Manila-based lenders warn Asia’s economies are still ‘vulnerable to shocks’
The Asian Development Bank (ADB) said the region's emerging economies would pick up this year but warned that the recovery remained fragile because of the eurozone crisis and tensions in Asia.
The Manila-based lender said in its latest forecast that the uptick in China's economy and "robust growth" in Southeast Asia would lead expansion in the region, which would be also boosted by strong domestic consumption.
The ADB estimated that the gross domestic product (GDP) for developing Asia, which covers 45 nations, was set to grow at 6.6 percent this year before edging up to 6.7 percent in 2014.
The region's growth slowed to 6.1 percent last year -- the lowest since 2009 when it saw 6.0 percent expansion.
"Developing Asia's recovery phase remains vulnerable to shocks," the bank said in its Asian Development Outlook report.
"Strong capital inflows could feed asset bubbles. Political discord surrounding fiscal debates in the United States, austerity fatigue in the euro area, and border disputes in Asia could jeopardise macroeconomic stability."
The ADB said growth was expected across the region, with China's GDP forecast to expand at 8.2 percent this year, up from 7.8 percent last year, on strong domestic demand and a better export performance.
South Asia's growth would turn around after two years of softening, it said, with powerhouse India forecast to see its GDP rise from last year's 5.0 percent to 6.0 percent this year.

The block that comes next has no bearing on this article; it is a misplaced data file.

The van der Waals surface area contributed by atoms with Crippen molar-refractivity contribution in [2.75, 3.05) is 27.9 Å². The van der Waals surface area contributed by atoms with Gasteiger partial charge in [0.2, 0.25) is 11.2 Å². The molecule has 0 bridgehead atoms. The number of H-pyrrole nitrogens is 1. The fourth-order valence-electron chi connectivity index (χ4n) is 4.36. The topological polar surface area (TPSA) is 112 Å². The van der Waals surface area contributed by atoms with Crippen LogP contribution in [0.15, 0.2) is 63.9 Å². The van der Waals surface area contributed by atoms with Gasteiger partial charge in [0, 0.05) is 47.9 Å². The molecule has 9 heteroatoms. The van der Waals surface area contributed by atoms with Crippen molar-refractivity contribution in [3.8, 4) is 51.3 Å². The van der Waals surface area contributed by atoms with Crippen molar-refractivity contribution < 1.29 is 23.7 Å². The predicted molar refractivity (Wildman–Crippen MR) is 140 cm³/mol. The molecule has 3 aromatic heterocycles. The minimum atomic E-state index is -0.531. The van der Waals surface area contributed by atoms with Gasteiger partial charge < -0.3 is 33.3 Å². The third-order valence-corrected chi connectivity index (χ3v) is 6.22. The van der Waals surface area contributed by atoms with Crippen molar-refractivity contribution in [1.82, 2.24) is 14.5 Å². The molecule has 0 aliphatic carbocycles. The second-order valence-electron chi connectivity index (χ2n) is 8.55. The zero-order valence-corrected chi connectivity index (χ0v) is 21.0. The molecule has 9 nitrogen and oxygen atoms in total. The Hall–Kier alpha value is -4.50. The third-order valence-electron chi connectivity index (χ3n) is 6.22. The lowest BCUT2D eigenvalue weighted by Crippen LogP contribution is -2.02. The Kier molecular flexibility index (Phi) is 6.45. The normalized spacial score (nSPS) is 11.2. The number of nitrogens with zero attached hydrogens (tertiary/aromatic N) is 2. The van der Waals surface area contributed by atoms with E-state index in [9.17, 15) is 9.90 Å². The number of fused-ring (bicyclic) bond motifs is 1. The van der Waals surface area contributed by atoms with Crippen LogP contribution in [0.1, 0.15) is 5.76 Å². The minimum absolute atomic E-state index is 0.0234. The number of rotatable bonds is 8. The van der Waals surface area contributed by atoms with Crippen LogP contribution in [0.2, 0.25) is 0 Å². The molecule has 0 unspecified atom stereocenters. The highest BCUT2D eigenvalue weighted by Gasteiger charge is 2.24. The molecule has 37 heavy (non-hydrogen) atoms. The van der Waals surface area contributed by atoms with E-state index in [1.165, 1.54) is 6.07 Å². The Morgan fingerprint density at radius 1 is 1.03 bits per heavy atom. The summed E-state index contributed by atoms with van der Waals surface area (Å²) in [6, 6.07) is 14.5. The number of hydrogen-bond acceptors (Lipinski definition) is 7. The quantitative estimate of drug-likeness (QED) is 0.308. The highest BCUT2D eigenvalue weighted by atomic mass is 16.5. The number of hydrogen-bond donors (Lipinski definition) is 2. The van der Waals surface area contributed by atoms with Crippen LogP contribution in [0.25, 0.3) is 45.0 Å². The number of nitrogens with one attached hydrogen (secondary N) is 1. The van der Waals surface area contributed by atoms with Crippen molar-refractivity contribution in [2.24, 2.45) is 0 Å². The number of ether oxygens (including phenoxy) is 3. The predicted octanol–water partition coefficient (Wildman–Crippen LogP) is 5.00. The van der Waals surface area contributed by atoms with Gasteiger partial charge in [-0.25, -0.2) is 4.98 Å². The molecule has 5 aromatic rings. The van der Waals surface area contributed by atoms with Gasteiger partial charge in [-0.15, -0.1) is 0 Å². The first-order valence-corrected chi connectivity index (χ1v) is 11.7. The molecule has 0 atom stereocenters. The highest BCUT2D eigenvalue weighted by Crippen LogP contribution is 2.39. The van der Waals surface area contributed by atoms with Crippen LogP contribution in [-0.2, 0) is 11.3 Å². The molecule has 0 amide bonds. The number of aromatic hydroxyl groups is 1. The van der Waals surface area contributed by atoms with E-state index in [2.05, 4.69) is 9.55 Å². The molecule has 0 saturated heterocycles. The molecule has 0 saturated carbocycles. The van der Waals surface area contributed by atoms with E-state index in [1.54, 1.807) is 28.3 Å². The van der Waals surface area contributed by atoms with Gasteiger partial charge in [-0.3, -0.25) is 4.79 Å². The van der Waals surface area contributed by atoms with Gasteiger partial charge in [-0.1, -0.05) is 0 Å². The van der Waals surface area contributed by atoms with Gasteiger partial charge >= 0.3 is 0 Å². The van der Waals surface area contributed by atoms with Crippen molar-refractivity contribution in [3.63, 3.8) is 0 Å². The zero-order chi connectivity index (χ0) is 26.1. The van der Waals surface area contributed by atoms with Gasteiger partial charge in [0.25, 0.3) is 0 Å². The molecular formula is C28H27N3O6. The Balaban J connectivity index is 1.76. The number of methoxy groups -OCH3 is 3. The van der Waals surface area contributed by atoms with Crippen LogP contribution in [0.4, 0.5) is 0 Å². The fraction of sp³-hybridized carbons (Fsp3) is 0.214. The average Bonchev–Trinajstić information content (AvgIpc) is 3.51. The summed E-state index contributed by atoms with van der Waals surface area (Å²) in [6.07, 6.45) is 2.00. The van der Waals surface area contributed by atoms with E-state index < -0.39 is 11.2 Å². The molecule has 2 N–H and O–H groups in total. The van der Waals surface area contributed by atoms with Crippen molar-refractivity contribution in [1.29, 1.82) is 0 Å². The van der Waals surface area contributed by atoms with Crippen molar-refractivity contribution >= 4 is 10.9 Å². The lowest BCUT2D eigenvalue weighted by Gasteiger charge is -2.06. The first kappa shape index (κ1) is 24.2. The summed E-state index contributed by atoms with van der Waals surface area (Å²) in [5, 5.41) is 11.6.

"India has considerable potential, but its future performance relies on resolving contentious structural and policy issues that inhibit investment," the bank said.
The stronger economic activity expected for this year however would spur renewed price pressure, with inflation expected to rise from 3.7 percent in 2012 to 4.0 percent this year and 4.2 percent next year.
"These pressures remain manageable for now, but will need to be monitored closely, especially as strong capital inflows raise the spectre of potential asset market bubbles," the report said.
Southeast Asia would continue to shine on robust private consumption and increased intra-regional trade. Its GDP is set to expand at 5.4 percent this year.
An ambitious plan by the Association of Southeast Asian Nations regional bloc to create a common, barrier-free market by 2015 would encourage even higher growth and help to diversify its market, the ADB report noted.